Postnatal Care within One Week and Associated Factors among Women Who Gave Birth in Ameya District, Oromia Regional State, Ethiopia, 2018: Cross Sectional Study

  • Teshome Melesse Belihu
  • Ababe Tamirat Deressa
Keywords: Postnatal care utilization, mothers, Oromia region

Abstract

BACKGROUND: Globally recorded large number of maternal and neonatal deaths are related to complications during pregnancy, childbirth and post-partum. Most neonatal deaths occur during the first week of life. It is also evidenced that the level of postnatal care utilization in Ethiopia is very low. This study aimed to assess postnatal care utilization within one week and associated factors among women who had given birth in the last six weeks in Ameya district, Oromia, Ethiopia.
METHODS: Cross sectional study design was employed on 332 study participants who were selected by systemic sampling method and interviewed using structured questionnaires. The data were analyzed using SPSS version 23.0. Bivariate and multivariate logistic regression analysis was used to identify the associated factors with the outcome variable. Figures, tables and sentences were used for the presentation of descriptive statistics.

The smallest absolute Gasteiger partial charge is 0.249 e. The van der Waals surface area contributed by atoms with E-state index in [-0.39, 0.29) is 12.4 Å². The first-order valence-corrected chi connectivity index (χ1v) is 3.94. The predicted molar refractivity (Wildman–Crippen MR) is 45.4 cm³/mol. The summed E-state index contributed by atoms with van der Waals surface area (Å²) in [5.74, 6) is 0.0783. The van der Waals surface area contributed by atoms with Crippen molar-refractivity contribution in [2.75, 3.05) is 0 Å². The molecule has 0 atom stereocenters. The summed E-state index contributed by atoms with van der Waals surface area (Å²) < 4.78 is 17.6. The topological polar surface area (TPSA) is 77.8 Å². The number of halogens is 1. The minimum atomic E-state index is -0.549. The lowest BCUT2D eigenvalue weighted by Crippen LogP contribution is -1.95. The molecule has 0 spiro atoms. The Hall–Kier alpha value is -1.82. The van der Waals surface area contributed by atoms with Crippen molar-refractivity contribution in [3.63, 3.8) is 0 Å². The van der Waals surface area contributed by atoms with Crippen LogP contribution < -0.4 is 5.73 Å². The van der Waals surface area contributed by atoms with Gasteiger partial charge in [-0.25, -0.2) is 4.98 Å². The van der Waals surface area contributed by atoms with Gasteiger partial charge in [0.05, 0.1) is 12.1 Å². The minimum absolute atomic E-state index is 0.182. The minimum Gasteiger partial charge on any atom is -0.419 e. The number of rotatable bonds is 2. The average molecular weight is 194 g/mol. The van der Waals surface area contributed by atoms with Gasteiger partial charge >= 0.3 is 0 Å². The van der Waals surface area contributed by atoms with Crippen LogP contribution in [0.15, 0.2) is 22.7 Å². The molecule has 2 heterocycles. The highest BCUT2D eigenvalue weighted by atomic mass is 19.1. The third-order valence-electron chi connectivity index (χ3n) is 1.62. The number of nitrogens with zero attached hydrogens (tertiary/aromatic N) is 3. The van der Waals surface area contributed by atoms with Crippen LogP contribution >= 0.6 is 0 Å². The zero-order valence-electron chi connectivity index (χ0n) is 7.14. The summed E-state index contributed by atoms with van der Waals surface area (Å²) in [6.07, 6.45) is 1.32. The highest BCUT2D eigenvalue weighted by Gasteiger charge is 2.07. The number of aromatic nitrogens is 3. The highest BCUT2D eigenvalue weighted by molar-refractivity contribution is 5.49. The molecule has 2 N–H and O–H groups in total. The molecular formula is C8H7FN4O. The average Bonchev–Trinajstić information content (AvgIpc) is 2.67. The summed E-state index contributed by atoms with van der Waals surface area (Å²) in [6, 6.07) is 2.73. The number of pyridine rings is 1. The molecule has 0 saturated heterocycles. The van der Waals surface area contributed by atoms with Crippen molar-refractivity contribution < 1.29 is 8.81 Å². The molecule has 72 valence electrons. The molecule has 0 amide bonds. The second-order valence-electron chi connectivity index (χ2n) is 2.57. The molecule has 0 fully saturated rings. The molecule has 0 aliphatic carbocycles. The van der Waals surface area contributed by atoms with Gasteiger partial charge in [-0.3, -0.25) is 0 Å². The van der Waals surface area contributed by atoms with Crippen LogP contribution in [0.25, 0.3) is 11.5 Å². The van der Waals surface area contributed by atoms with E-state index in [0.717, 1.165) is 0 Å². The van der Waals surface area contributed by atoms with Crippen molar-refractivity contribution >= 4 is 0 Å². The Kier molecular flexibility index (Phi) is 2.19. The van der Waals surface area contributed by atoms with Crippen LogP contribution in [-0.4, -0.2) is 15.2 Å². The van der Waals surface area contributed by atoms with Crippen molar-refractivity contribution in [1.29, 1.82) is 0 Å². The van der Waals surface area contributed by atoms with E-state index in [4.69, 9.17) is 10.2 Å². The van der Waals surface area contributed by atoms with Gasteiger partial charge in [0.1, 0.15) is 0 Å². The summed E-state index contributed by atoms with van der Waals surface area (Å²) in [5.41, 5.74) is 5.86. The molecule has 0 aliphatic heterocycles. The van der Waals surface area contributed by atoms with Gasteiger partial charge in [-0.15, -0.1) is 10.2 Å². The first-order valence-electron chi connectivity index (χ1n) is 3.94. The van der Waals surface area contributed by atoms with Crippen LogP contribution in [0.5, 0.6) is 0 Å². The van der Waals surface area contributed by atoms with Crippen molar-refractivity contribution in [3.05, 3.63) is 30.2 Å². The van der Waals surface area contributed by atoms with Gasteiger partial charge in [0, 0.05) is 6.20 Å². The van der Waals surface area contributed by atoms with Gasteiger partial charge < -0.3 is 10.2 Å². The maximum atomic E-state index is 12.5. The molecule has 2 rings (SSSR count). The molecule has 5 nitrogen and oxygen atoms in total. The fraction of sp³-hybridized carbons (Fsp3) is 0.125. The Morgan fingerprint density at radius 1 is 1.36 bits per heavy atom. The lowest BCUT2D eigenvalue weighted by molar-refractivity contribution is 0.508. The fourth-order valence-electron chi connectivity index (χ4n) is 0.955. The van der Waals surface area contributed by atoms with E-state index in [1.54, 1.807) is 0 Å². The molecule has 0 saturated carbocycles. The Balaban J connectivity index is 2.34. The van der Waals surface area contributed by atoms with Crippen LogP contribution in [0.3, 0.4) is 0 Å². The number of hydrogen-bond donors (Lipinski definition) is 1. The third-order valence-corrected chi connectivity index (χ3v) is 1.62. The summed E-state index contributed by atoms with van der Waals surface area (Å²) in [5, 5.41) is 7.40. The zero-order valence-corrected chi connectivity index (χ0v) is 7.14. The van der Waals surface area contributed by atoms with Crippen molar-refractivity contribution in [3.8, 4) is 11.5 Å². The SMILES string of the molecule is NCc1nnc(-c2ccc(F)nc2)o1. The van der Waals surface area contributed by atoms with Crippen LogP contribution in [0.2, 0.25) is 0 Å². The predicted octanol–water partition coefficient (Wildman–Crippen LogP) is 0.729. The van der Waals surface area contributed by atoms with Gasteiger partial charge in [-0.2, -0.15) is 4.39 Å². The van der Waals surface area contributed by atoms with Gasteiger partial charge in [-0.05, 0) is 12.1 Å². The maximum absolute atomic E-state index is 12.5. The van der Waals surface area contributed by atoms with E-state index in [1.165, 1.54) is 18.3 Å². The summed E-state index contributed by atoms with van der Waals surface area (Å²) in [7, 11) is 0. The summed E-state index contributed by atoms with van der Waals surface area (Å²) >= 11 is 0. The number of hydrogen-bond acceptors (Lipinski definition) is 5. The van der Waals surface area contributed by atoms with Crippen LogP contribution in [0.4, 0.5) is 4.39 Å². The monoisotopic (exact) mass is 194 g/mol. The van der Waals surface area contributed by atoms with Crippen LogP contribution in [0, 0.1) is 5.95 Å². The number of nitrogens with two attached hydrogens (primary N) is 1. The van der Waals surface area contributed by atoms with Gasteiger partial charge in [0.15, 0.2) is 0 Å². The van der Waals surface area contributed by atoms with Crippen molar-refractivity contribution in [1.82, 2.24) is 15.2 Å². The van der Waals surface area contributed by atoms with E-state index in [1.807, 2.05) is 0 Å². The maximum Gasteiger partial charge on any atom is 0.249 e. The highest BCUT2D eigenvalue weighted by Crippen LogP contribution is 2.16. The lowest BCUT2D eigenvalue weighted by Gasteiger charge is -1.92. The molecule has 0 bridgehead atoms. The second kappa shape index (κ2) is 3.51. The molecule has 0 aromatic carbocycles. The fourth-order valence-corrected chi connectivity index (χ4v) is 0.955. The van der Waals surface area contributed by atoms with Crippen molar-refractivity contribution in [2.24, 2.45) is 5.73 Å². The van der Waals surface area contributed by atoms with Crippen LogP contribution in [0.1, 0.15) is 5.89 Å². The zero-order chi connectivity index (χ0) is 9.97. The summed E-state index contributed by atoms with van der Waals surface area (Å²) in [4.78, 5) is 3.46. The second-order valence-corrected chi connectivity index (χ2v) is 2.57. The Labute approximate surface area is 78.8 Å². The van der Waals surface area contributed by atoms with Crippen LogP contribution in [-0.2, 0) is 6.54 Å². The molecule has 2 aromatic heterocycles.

RESULT: The finding revealed that the proportion of postnatal care utilization within one-week in the study area is 25.3%. Partner occupation[AOR=5.575, 95% CI= (1.071, 29.023)], mothers who had complication during labor and delivery[AOR=7.841, 95% CI= (2.287, 26.879)], distance from mothers to health facilities[AOR=5.127, 95% CI= (1.149, 22.878)] and awareness on postnatal care within one week services[AOR=4.161, 95% CI= (1.300, 13.314)] were the main contributing factors of postnatal care utilization within one-week.
CONCLUSION: Postnatal care utilization within one-week is very low (25.3%). Partner occupation, complication during labor and delivery, distance from health facilities and awareness on postnatal care within one week service were the associated factors.

Published
2020-05-01
Section
Articles

Journal Identifiers


eISSN: 1029-1857
print ISSN: 1029-1857